• Better suited to those sensitive to lactose. A bone dry cappuccino might not be suitable if you’re lactose intolerant. However, it’s a better option than a wet cappuccino if you’re sensitive to lactose.
  • Bone dry cappuccino remains hot for longer. If you like to take a long time to savor your coffee, a bone dry cappuccino keeps its heat for longer because of the thick foam layer.

How do I make a bone dry cappuccino?

Trying a bone dry cappuccino is the ideal opportunity to get acquainted with straight shots of espresso if you’ve never tried it.

You don’t need to be a barista to make a bone dry cappuccino, and it’s possible to make it at home. It is, however, more complicated to make than a regular cappuccino as you need to create a large quantity of milk foam.

If you already know how to make a macchiato, which is an espresso shot with a tiny amount of foam, you’ll find it easier to make a bone dry cappuccino.

I’ve compared the macchiato and cappuccino in this article, which you can check out if you’re interested in learning about their differences.

Comparison between a macchiato and cappuccino.
Macchiato on the left. Cappuccino on the right

To make a bone dry cappuccino, you’ll need a jug large enough to accommodate the milk foam, a steam wand, and an espresso maker.

If you don’t have a steam wand, you can also froth the milk using various other techniques. You can check out six different ways to froth milk in this article to learn more about it.

Since there will be no milk to soften the espresso taste, consider using high-quality Arabica espresso beans, which are not as bitter as Robusta beans. You’ll also taste the flavor notes more effectively, and your drink will be less grainy.

Coffee beans used for espresso-making.

To help retain your cappuccino’s heat, consider warming up your cup with hot water before you start preparing it.

Here’s how to make a bone dry cappuccino:

  1. Heat the milk and then aerate it in your jug with a steam wand to create a large amount of foam and set it aside.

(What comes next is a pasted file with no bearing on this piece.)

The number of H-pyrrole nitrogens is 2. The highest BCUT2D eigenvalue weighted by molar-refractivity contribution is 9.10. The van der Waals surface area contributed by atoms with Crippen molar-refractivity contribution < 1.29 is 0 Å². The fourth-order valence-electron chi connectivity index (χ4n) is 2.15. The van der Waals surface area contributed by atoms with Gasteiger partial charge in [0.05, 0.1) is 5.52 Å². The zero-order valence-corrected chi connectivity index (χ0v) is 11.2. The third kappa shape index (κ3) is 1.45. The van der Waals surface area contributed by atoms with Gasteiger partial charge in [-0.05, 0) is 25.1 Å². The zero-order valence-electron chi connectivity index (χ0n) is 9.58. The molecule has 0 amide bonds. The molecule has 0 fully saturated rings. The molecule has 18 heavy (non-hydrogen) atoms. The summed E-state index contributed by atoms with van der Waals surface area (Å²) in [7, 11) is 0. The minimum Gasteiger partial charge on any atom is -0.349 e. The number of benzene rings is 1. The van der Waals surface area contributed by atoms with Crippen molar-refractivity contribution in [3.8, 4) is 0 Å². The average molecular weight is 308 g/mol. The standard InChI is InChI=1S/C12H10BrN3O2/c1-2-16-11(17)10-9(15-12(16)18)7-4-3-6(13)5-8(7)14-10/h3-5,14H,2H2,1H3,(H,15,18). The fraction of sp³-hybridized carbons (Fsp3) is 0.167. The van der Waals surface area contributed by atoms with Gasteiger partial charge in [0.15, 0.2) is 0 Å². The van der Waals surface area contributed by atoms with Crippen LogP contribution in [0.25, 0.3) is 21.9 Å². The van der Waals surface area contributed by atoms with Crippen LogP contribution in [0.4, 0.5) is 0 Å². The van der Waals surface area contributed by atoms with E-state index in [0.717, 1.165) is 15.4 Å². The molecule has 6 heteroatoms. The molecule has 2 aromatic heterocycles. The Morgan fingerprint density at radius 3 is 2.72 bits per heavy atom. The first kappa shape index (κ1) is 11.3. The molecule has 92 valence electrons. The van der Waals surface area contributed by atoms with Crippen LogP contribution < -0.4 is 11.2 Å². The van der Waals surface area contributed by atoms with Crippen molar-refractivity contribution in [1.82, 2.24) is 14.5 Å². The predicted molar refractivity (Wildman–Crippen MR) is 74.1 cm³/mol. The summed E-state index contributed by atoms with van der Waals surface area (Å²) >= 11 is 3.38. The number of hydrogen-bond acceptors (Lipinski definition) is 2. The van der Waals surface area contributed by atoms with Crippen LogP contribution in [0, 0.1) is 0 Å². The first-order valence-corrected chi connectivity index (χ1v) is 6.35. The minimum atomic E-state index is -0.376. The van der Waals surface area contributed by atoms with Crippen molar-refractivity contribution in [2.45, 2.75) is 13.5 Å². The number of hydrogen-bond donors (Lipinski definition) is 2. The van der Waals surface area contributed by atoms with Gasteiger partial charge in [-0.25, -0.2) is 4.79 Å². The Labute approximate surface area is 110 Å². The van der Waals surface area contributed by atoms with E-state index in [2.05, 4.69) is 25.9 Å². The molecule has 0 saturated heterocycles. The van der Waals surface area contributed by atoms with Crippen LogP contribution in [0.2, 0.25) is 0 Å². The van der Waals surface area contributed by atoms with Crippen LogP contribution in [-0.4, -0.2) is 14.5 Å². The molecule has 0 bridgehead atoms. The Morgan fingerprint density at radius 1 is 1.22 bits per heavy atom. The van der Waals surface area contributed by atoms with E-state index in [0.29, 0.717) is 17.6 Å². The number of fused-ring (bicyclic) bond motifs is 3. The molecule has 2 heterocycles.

2. Brew one or two espresso shots and pour them into your cup.
  3. Top the espresso with twice the amount of milk foam.

Most baristas heat milk for cappuccinos to 150°F (65.56°C) for the optimal temperature. You might think about investing in a thermometer to measure the ideal milk heat.

Creating large amounts of foam for a bone dry cappuccino is the trickiest part of the process.

If you’re struggling to aerate the milk properly, remember to place the steam wand just below the surface of the milk. This creates larger bubbles more quickly, which is vital as steaming the milk for too long can burn it and negatively affect the taste.

A bone dry cappuccino has double the amount of foam as espresso. Pouring the correct quantity of milk in the jug for the amount of foam you need can also be tricky.

Generally speaking, around 10 oz (300 ml) of milk is enough to make foam for a bone dry cappuccino. Once you’ve added the milk foam, you can create coffee art on top, which is fun for many people.

You can also finish your cappuccino with a dusting of cocoa powder or ground cinnamon, like so:

Dusting a cappuccino with cinnamon.

Is it worth making a bone dry cappuccino at home?

It’s worth making a bone dry cappuccino at home if you enjoy tasting the espresso’s rich, bold aroma and you would like a low-calorie drink. In this case, the time and effort spent learning how to make a bone dry cappuccino will pay off.

Making a bone dry cappuccino requires a lot of skill and is not as easy as making a regular cappuccino.

Creating the right amount of milk foam and getting the temperature correct can be difficult to get right and it takes a lot of practice.

If you’d like to make bone dry cappuccinos at home, you may need to invest in a few items. You’ll need a good espresso machine, which can be pricey.

You’ll also need a steam wand and a 20 oz (600 ml) steel jug for the milk. Some folks also need a thermometer to ensure that the temperature is optimal.

Final thoughts

A bone dry cappuccino has a similar taste to espresso as it contains no milk and only a thick foam layer. This cappuccino type is made by placing one or two espresso shots in your cup and then adding twice the amount of milk foam.

The main difference between a wet and dry cappuccino is the milk content. A wet cappuccino contains espresso, a layer of steamed milk, and a thin foam pillow.

Making a bone dry cappuccino at home is tricky, but if it’s your favorite cappuccino variety, it’s worth investing in a costly espresso machine and a steam wand.

More espresso-based drinks to try